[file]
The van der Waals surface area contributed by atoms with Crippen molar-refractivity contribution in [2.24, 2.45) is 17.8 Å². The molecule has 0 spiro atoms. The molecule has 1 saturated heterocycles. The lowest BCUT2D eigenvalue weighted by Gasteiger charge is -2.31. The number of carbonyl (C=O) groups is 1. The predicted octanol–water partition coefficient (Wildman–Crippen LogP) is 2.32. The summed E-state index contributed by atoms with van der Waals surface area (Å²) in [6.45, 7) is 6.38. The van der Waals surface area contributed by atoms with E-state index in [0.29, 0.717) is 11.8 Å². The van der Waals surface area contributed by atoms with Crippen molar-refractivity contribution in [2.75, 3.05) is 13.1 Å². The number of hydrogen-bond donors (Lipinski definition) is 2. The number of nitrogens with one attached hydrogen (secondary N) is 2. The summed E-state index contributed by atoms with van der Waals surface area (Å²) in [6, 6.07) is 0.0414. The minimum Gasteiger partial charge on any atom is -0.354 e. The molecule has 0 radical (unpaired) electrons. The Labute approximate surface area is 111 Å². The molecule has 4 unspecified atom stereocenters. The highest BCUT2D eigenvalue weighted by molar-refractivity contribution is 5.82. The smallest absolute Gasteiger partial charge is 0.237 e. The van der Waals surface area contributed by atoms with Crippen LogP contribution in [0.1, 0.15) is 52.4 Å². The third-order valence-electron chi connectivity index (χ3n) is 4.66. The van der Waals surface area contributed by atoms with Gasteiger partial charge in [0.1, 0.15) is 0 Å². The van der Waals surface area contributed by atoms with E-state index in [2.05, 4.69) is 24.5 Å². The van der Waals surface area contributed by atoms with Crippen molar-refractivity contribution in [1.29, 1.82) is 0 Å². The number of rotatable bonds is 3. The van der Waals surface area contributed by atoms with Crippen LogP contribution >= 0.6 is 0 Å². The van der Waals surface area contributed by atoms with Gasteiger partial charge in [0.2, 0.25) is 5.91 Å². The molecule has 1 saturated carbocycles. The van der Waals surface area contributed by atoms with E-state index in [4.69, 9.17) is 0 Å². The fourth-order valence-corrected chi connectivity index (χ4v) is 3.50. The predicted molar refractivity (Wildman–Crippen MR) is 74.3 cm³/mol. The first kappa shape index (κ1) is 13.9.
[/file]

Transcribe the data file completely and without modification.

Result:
The van der Waals surface area contributed by atoms with Crippen molar-refractivity contribution in [2.24, 2.45) is 17.8 Å². The molecule has 0 spiro atoms. The molecule has 1 saturated heterocycles. The lowest BCUT2D eigenvalue weighted by Gasteiger charge is -2.31. The number of carbonyl (C=O) groups is 1. The predicted octanol–water partition coefficient (Wildman–Crippen LogP) is 2.32. The summed E-state index contributed by atoms with van der Waals surface area (Å²) in [6.45, 7) is 6.38. The van der Waals surface area contributed by atoms with E-state index in [0.29, 0.717) is 11.8 Å². The van der Waals surface area contributed by atoms with Crippen molar-refractivity contribution in [2.75, 3.05) is 13.1 Å². The number of hydrogen-bond donors (Lipinski definition) is 2. The number of nitrogens with one attached hydrogen (secondary N) is 2. The summed E-state index contributed by atoms with van der Waals surface area (Å²) in [6, 6.07) is 0.0414. The minimum Gasteiger partial charge on any atom is -0.354 e. The molecule has 0 radical (unpaired) electrons. The Labute approximate surface area is 111 Å². The molecule has 4 unspecified atom stereocenters. The highest BCUT2D eigenvalue weighted by molar-refractivity contribution is 5.82. The smallest absolute Gasteiger partial charge is 0.237 e. The van der Waals surface area contributed by atoms with Crippen LogP contribution in [0.1, 0.15) is 52.4 Å². The third-order valence-electron chi connectivity index (χ3n) is 4.66. The van der Waals surface area contributed by atoms with Gasteiger partial charge in [0.1, 0.15) is 0 Å². The van der Waals surface area contributed by atoms with E-state index in [2.05, 4.69) is 24.5 Å². The van der Waals surface area contributed by atoms with Crippen molar-refractivity contribution in [1.29, 1.82) is 0 Å². The number of rotatable bonds is 3. The van der Waals surface area contributed by atoms with Crippen LogP contribution >= 0.6 is 0 Å². The van der Waals surface area contributed by atoms with Gasteiger partial charge in [0.2, 0.25) is 5.91 Å². The molecule has 1 saturated carbocycles. The van der Waals surface area contributed by atoms with E-state index in [4.69, 9.17) is 0 Å². The fourth-order valence-corrected chi connectivity index (χ4v) is 3.50. The predicted molar refractivity (Wildman–Crippen MR) is 74.3 cm³/mol. The first kappa shape index (κ1) is 13.9.